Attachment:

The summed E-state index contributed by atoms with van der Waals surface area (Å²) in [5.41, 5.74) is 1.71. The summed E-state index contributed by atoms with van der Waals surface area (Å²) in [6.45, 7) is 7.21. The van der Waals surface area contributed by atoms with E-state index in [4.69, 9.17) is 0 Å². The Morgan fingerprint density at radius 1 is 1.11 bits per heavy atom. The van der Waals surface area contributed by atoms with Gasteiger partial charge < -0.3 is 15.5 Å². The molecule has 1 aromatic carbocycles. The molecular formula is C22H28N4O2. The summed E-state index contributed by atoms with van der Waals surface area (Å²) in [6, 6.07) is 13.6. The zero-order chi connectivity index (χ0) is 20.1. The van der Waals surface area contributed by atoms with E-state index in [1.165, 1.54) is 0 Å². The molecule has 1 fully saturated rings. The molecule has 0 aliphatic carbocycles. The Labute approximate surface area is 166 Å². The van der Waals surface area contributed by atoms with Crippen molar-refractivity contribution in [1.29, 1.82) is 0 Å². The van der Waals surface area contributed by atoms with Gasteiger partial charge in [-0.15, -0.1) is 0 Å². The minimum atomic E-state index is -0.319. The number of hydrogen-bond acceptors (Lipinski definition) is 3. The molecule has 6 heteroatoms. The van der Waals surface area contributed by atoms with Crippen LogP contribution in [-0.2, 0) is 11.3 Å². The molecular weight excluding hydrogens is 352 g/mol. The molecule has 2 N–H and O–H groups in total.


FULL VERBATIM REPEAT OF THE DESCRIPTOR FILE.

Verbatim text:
The summed E-state index contributed by atoms with van der Waals surface area (Å²) in [5.41, 5.74) is 1.71. The summed E-state index contributed by atoms with van der Waals surface area (Å²) in [6.45, 7) is 7.21. The van der Waals surface area contributed by atoms with E-state index in [4.69, 9.17) is 0 Å². The Morgan fingerprint density at radius 1 is 1.11 bits per heavy atom. The van der Waals surface area contributed by atoms with Gasteiger partial charge < -0.3 is 15.5 Å². The molecule has 1 aromatic carbocycles. The molecular formula is C22H28N4O2. The summed E-state index contributed by atoms with van der Waals surface area (Å²) in [6, 6.07) is 13.6. The zero-order chi connectivity index (χ0) is 20.1. The van der Waals surface area contributed by atoms with E-state index in [1.165, 1.54) is 0 Å². The molecule has 1 fully saturated rings. The molecule has 0 aliphatic carbocycles. The Labute approximate surface area is 166 Å². The van der Waals surface area contributed by atoms with Crippen molar-refractivity contribution in [1.29, 1.82) is 0 Å². The van der Waals surface area contributed by atoms with Gasteiger partial charge in [-0.15, -0.1) is 0 Å². The minimum atomic E-state index is -0.319. The number of hydrogen-bond acceptors (Lipinski definition) is 3. The molecule has 6 heteroatoms. The van der Waals surface area contributed by atoms with Crippen LogP contribution in [-0.2, 0) is 11.3 Å². The molecular weight excluding hydrogens is 352 g/mol. The molecule has 2 N–H and O–H groups in total.